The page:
The Women of Shin Hanga: The Judith and Joseph Barker Collection of Japanese Prints
This glossary provides definitions to words used in the pre-visit material that are likely to come up during a visit to the exhibition.
Ukiyo-e: A Japanese art movement that flourished from the seventeenth to the nineteenth centuries and produced paintings and prints depicting the everyday life and interests of the common people. Usually the word ukiyo is literally translated as "floating world" in English, referring at once to a notion of an evanescent world, to impermanence, to fleeting beauty, and to the realm of entertainment (including kabuki).
Kabuki: A popular type of theatrical performance in Japan, developed primarily in the seventeenth century, characterized by elaborate costuming, rhythmic dialogue, stylized acting, music, and dancing. Both male and female roles are performed by male actors.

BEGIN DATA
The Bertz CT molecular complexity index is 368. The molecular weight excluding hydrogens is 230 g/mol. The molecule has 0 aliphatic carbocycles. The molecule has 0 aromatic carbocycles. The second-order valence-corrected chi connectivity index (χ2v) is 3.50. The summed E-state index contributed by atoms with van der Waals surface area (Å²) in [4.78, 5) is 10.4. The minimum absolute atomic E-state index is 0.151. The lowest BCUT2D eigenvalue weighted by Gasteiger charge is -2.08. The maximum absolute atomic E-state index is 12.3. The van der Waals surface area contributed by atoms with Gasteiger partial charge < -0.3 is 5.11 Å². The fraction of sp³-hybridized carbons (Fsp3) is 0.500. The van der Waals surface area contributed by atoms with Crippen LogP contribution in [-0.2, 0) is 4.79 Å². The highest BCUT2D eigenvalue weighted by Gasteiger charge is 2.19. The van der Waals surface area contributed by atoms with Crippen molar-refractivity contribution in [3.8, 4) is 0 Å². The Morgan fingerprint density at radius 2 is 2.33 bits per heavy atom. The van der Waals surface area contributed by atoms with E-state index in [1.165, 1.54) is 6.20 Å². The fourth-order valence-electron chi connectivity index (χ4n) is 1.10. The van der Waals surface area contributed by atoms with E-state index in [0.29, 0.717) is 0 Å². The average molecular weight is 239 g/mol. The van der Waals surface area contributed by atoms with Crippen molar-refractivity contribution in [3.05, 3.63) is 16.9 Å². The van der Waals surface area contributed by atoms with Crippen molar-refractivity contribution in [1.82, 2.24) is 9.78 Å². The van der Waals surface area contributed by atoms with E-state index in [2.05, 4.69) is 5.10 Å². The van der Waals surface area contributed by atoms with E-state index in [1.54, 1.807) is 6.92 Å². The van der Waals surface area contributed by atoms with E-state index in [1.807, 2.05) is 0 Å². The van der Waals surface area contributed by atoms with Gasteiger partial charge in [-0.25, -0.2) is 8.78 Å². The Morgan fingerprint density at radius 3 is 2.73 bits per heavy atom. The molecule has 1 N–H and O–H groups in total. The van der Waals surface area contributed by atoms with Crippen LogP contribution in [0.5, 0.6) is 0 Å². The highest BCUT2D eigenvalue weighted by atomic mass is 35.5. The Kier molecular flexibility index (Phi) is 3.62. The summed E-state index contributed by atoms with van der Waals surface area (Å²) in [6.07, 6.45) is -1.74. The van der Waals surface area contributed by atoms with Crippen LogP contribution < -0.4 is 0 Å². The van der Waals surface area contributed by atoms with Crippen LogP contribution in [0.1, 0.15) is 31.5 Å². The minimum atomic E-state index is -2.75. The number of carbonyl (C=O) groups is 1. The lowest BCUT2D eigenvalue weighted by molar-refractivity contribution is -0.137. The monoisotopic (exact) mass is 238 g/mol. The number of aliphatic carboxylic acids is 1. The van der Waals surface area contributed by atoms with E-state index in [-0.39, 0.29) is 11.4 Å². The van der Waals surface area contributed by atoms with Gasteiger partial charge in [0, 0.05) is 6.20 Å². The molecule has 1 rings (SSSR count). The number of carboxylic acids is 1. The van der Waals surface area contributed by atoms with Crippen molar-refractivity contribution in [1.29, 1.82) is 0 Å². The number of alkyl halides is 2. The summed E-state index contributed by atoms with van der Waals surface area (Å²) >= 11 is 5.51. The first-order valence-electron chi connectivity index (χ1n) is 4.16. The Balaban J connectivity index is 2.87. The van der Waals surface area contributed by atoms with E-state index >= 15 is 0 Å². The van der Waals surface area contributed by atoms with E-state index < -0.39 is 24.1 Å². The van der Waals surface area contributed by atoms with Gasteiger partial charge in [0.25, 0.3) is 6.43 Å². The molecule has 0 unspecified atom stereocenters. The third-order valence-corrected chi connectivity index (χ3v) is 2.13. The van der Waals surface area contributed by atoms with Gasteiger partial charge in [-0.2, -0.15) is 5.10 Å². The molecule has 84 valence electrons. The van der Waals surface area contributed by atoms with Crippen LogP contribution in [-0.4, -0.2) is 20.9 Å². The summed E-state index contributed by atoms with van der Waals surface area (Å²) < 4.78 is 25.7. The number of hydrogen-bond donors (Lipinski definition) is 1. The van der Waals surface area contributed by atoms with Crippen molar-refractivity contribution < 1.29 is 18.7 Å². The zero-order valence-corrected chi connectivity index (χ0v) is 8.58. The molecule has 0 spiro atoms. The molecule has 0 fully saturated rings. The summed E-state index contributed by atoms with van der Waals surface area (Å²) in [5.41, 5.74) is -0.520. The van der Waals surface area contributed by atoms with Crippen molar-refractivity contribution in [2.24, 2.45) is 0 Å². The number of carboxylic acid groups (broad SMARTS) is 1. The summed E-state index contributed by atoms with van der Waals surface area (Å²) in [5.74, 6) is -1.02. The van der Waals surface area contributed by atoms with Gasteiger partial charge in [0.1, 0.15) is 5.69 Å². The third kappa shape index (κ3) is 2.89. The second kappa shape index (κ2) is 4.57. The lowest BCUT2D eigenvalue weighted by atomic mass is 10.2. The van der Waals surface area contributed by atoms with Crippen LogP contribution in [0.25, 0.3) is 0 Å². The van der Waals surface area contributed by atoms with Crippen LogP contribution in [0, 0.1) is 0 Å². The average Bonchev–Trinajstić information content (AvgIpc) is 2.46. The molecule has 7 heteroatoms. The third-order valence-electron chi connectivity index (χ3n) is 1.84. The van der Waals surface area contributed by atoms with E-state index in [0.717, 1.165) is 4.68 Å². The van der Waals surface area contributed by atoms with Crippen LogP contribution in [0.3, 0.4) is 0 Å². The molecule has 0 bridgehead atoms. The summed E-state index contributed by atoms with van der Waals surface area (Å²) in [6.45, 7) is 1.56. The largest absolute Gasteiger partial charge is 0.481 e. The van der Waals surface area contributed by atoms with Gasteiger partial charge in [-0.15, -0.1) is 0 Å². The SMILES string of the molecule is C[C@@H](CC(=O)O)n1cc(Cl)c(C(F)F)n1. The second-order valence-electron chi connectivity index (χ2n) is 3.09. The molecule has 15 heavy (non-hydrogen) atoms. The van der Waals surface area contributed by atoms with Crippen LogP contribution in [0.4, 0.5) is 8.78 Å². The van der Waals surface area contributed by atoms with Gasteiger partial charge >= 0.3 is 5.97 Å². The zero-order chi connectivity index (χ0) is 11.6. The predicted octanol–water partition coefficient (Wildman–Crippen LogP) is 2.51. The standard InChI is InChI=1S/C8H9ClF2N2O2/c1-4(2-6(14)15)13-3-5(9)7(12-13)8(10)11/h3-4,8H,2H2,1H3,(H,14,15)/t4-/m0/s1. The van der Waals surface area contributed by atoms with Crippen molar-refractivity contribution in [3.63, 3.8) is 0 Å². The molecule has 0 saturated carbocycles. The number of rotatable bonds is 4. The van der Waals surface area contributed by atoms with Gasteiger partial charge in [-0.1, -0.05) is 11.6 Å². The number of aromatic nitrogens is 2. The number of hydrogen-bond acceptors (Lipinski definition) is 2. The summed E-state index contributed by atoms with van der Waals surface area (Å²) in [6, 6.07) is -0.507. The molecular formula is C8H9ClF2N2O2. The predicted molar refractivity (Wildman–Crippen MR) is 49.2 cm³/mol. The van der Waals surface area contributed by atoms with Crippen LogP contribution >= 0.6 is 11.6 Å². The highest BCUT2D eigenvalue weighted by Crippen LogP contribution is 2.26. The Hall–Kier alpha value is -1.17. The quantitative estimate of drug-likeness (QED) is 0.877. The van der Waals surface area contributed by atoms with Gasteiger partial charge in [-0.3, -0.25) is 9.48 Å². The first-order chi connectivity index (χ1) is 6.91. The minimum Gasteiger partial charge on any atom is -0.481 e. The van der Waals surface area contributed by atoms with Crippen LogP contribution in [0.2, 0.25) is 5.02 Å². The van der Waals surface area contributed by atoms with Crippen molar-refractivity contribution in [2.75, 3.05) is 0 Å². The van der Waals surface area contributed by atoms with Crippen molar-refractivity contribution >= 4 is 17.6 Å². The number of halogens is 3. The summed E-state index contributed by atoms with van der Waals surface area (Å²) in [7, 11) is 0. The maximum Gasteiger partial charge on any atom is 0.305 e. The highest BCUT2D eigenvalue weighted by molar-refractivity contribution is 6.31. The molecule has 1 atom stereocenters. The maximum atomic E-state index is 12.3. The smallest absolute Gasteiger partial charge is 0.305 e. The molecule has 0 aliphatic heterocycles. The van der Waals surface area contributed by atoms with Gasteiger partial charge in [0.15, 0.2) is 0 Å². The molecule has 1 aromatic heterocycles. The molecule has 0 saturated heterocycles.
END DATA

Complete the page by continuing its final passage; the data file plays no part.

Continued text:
Shin Hanga: Literally means “new print” or "new woodcut (block) prints. Shin hanga was an art movement in early-twentieth-century Japan that revitalized traditional ukiyo-e art rooted in the Edo and Meiji periods (seventeenth to nineteenth centuries). It maintained the traditional ukiyo-e collaborative system (hanmoto system) where the artist, carver, printer, and publisher engaged in a division of labor, but artists innovated using new technologies and modern subject matter.
Heron: A grey or white wading bird with long neck and long legs and (usually) a long bill.
Woodblock print: An art form where an image or design is carved into one or more blocks of wood and then, using paint or ink, the image is transferred from the woodblock onto a piece of paper creating a print.